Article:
>>>>  67. |  Foreign    25   .9571428 |
>>>>  68. |  Foreign    26          1 |
>>>>  69. |  Foreign    28          1 |
>>>>  70. |  Foreign    30          1 |
>>>>      |---------------------------|
>>>>  71. |  Foreign    31          1 |
>>>>  72. |  Foreign    35          1 |
>>>>  73. |  Foreign    35   .9857143 |
>>>>  74. |  Foreign    41          1 |
>>>>      +---------------------------+
>>>>
>>>> The idea is to get a y coordinate at which to plot each pair of values
>>>> in a scatter plot of -foreign- versus -mpg-. The context is that we
>>>> are plotting a logit fit from -logit foreign mpg- and we are adding
>>>> the raw data at the top and bottom of the plot as what are now often
>>>> called as rugs.
>>>>
>>>> Consider the last observation, which is the only observation with
>>>> foreign = 1 (Foreign), mpg = 41. We can just plot it as y = 1, x = 41.
>>>>
>>>> The previous two observations tie at foreign = 1, mpg = 35. If we
>>>> plotted them, the marker symbols would just be superimposed.
>>>>
>>>> So we stack them vertically. One can be plotted at y = 1, x = 35, but
>>>> the other must be nudged downwards from y = 1.
>>>>
>>>> A similar decision applies for values with foreign = 0. Pairs that
>>>> occur once only can be plotted at y = 0, x = mpg value, but ties must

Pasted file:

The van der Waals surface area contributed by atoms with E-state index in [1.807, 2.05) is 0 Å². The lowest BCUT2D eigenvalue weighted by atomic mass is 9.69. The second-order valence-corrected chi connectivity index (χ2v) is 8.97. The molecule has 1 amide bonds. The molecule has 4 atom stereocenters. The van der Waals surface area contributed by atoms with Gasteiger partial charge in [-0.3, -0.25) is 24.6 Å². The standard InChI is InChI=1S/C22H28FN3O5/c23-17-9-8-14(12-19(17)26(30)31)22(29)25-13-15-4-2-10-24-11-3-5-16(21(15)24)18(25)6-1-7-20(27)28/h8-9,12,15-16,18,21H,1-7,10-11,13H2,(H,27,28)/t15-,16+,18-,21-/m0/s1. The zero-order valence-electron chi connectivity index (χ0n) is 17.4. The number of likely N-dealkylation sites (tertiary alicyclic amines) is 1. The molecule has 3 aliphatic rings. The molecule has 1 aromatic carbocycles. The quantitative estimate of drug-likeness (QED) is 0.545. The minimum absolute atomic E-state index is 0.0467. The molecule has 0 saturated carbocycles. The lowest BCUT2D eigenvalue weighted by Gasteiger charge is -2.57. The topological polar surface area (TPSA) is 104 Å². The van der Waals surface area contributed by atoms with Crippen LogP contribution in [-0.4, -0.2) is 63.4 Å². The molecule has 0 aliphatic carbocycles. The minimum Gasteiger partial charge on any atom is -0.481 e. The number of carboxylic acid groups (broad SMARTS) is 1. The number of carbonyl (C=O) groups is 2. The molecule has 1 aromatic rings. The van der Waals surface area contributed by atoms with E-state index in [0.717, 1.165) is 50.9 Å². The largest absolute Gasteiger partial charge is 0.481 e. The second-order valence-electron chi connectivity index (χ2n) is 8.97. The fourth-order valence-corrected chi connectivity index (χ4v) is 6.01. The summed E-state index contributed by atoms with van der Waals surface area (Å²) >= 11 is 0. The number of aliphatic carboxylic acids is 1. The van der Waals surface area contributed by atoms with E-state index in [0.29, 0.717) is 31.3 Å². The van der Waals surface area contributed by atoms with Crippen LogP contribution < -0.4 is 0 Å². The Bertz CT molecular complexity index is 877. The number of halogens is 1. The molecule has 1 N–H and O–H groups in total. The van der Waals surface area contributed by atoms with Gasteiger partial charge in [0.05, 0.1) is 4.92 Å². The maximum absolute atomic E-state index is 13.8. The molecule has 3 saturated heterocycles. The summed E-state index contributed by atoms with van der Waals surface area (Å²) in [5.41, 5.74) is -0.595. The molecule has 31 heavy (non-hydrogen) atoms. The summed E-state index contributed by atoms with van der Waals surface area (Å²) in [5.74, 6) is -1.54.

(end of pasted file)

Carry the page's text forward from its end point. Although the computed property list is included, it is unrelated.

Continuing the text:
>>>> be separated to be discernible.
>>>>
>>>> The general rule for this dataset -- chosen after experiment -- was
>>>>
>>>> cond(foreign==1,  1-0.1*(_n-1)/7, foreign+0.1* (_n-1)/7)
>>>>
>>>> meaning
>>>>
>>>> for foreign = 1, use y = 1 if _n == 1, 1 - 0.1/7 if _n == 2, and so on.
>>>>
>>>> for foreign = 0, use y = 0 if _n == 1, 0 + 0.1/7 if _n == 3, and so on.
>>>>
>>>> The -cond()- function handles both cases at once. -search cond, sj-
>>>> for access to a 2005 tutorial by David Kantor and myself if needed.
>>>>
>>>> What is _n here? It is crucial that the observation number _n is
>>>> counted _within_ distinct groups of -foreign mpg-. -search by, sj- for
>>>> access to a 2002 tutorial if needed.
>>>>
>>>> 7 is just a choice that works well in this dataset, or so I thought.
>>>>
>>>> There is no use of options in this code.
>>>>
>>>> Nick
>>>>
>>>> On Sun, Mar 3, 2013 at 8:10 PM, Michael Stewart
>>>> <michaelstewartresearch@gmail.com> wrote:
>>>>
>>>>> I am a novice and trying to learn stata graphics.I read Speaking Stat
>>>>> by Nick, vol 4 , number 2, page 190-215 regarding Graphing Categorical
>>>>> and compositional data.
>>>>> Nick writes a conditional statement on page 193.I could not understand
>>>>> the second option
>>>>> His cond statement is bysort foreign mpg:gen foreign2=cond(foreign==1,
>>>>> 1-0.1*(_n-1)/7, foreign+0.1*(_n-1)/7)
>>>>> I cannot understand  what does 1-0.1*(_n-1)/7 and
>>>>> foreign+0.1*(_n-1)/7  compute and their purpose.I tried to read the
>>>>> article but am still at loss.
>>>> *
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>>>> *   http://www.ats.ucla.edu/stat/stata/
>>>
>>>
>>>
>>> --
>>> Thank you ,
>>> Yours Sincerely,
>>> Mike.
>>> *
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>> *
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>
>
>
> --
> Thank you ,
> Yours Sincerely,
> Mike.
> *